- Poster presentation
- Open Access
Shot Noise analysis of subthreshold membrane potential activity in neurons
© Brigham and Destexhe; licensee BioMed Central Ltd. 2013
- Published: 8 July 2013
- Network Activity
- Shot Noise
- Synaptic Activity
- Intracellular Recording
- Computational Neuroscience
Shot noise is one of the most extensively harnessed phenomena used to model different aspects of neural activity in neuroscience. Shot noise processes  display very characteristic fluctuations that correspond to the sum of causal system responses to unitary event arrivals that follow a Poisson distribution.
In general, applications of shot noise [2–4] have been confined to the so-called Campbell Limit corresponding to steady-state regime, or to specific post-synaptic responses that make the process Markovian or with the assumption of homogeneous Poisson event arrivals. In this work we go beyond this context to show that the shot-noise formalism can be used to analyze the synaptic activity of neurons beyond the Campbell limit, for any type of bounded post-synaptic response function and non-homogeneous Poisson event arrivals.
This enhancement of technique allows for two main applications.
1) Computation of the full density for current synapses and statistical moments for conductance synapses. This yields a statistical description of the subthreshold membrane potential. This includes considering distributions on the afferent populations over biological parameters such as peak intensity, number of independent channels, or dynamical parameters such as distribution of incoming firing rate or variable incoming firing rate. The picture obtained is of particular interest for various applications such as calculating the transfer function.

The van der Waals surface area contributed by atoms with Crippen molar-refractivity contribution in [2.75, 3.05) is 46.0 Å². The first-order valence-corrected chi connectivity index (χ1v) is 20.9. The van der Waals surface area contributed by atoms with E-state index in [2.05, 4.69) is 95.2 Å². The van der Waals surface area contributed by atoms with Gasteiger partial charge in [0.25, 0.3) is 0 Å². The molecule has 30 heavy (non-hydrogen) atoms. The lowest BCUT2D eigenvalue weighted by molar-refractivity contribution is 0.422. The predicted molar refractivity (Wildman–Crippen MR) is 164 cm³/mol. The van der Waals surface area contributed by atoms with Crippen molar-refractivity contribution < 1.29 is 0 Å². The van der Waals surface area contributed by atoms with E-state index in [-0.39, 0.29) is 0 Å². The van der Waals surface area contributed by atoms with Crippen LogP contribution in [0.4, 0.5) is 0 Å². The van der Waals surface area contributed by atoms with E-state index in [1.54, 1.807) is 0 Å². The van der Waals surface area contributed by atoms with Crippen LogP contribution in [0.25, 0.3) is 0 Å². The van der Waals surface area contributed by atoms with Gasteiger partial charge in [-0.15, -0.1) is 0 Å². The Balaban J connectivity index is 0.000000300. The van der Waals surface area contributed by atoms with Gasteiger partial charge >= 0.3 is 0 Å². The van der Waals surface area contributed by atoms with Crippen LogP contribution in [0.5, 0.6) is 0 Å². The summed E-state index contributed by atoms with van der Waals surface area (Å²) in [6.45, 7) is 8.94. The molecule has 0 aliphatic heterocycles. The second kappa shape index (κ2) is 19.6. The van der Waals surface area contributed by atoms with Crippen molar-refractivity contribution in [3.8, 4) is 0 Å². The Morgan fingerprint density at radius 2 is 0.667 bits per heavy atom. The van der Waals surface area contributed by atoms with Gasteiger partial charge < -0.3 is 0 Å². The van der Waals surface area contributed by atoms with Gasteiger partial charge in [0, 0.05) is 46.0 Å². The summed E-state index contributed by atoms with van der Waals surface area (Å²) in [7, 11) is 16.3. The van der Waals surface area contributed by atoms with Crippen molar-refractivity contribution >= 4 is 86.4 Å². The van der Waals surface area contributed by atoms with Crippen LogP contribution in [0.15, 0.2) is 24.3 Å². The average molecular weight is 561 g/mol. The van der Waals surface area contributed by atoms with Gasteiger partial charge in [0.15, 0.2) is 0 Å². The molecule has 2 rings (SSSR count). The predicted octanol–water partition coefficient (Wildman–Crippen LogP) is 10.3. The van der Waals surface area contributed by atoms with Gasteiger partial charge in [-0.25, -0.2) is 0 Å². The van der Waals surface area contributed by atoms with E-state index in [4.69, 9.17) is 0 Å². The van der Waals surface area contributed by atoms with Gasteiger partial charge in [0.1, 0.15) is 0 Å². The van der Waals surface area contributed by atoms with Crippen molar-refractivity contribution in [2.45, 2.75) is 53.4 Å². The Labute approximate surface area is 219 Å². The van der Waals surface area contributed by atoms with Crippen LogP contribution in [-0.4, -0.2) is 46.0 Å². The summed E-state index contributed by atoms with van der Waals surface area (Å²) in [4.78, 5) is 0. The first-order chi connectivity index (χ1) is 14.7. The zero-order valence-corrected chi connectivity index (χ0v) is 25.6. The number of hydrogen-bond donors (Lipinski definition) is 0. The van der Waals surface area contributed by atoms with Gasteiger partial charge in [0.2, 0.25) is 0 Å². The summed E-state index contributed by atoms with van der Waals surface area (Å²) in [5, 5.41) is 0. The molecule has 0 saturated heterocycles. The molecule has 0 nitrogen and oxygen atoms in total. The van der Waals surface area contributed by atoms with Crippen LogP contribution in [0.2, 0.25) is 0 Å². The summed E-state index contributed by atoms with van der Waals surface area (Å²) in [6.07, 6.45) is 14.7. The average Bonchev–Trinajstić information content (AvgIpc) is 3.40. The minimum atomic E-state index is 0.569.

2) Under stationarity assumptions, this technique offers the potential to reverse the moments of membrane potential integration. This offers a candidate method to infer characteristics of the synaptic activity (and therefore of the network activity) from the analysis of the subthreshold variations of the membrane potential. This application is of particular interest for the analysis of intracellular recordings in vivo.
We illustrate these techniques by comparing analytic expressions with numerical estimates, as well as to neurons subject to a large range of synaptic activity (including low release rate far from the diffusion limit).
In conclusion, due to their flexibility as a modeling tool, shot noise analysis appears as a very useful tool in computational neuroscience to model post-synaptic and sub-threshold membrane potential responses to incoming network activity, and also as a tool for electrophysiological analysis of network activity from intracellular recordings.
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